Tom Bower
BornThomas Michael Bower
(1946-09-28) 28 September 1946 (age 75)
GenreJournalism, biography
(m. 1985)

Thomas Michael Bower (born 28 September 1946)[1] is a British writer and former BBC journalist and television producer. He is known for his investigative journalism and for his unauthorised biographies, often of business tycoons and newspaper proprietors.

His books include unauthorised biographies of Robert Maxwell, Mohamed Al-Fayed, Conrad Black, Richard Branson, Jeremy Corbyn and Boris Johnson. A book about Richard Desmond remains unpublished. His book, Broken Dreams: Vanity, Greed and the Souring of British Football, won the 2003 William Hill Sports Book of the Year.

Early life

Bower was born in London in 1946. His parents were Jewish refugees who fled Prague after the German occupation of Czechoslovakia in March 1939 and arrived in London later that same year.[2] They married in London in early 1943.[3] From 1948, Tom's father Jiri Gerhard Bauer renounced the use of the surname Bauer for the family, and called himself George Gerald Bower, a change he confirmed by deed poll on 15 May 1957.[4]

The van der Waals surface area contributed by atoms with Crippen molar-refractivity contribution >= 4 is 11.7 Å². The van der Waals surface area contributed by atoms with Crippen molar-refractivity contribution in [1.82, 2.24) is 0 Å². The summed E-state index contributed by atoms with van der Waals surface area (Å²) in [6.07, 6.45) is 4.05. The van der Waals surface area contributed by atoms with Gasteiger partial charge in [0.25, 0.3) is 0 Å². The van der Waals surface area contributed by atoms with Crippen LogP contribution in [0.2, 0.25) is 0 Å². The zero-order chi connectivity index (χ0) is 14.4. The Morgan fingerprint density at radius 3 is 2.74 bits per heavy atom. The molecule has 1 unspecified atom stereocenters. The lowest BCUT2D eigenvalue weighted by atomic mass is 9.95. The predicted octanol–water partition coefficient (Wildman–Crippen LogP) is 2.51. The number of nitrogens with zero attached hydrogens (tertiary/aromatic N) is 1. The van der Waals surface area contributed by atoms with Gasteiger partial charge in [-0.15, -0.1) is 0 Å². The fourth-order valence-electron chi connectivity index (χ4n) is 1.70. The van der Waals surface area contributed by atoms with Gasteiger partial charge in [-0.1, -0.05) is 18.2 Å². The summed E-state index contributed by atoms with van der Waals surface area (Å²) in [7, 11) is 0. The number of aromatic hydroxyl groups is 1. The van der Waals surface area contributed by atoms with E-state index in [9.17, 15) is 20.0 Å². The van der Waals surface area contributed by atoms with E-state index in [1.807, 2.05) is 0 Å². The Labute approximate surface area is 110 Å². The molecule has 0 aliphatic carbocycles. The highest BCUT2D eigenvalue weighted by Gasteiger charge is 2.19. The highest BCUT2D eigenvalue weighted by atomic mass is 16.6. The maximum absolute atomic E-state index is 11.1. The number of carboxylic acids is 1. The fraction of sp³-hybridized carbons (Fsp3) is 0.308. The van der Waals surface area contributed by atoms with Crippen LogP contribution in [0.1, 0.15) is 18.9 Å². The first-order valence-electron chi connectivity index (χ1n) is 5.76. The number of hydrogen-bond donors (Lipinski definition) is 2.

After attending the William Ellis School in Hampstead, Bower studied law at the London School of Economics, before working as a barrister for the National Council of Civil Liberties.[2] Bower says that during this period he was a Marxist, being nicknamed "Tommy the Red".[5]

BBC career

In 1970, Bower joined the BBC as a researcher on the programme 24 Hours before becoming a reporter on Panorama.[6] He was a producer on Panorama from 1975 until 1987.[7] He left the BBC in 1995.[2]

Books and journalism

Bower's first book was Blind Eye to Murder (1980), the first exposé based on eyewitnesses and newly released archives in London and Washington of the Allied failure after 1945 to hunt down Nazi war criminals and de-Nazify West Germany. The book was serialised for 5 days in The Times and was the basis of a BBC TV documentary.

Bower's second book was Klaus Barbie: The Butcher of Lyon (1984) which documented Klaus Barbie's war crimes during World War II as head of the Gestapo in Lyon, Germany and his post-war work for the American intelligence agency Counterintelligence Corps (CIC) and South American narcotics and arms dealers. Bower's book was serialised in The Times in September 1983.[8] Neal Ascherson positively reviewed the book in The Observer in January 1984.[9]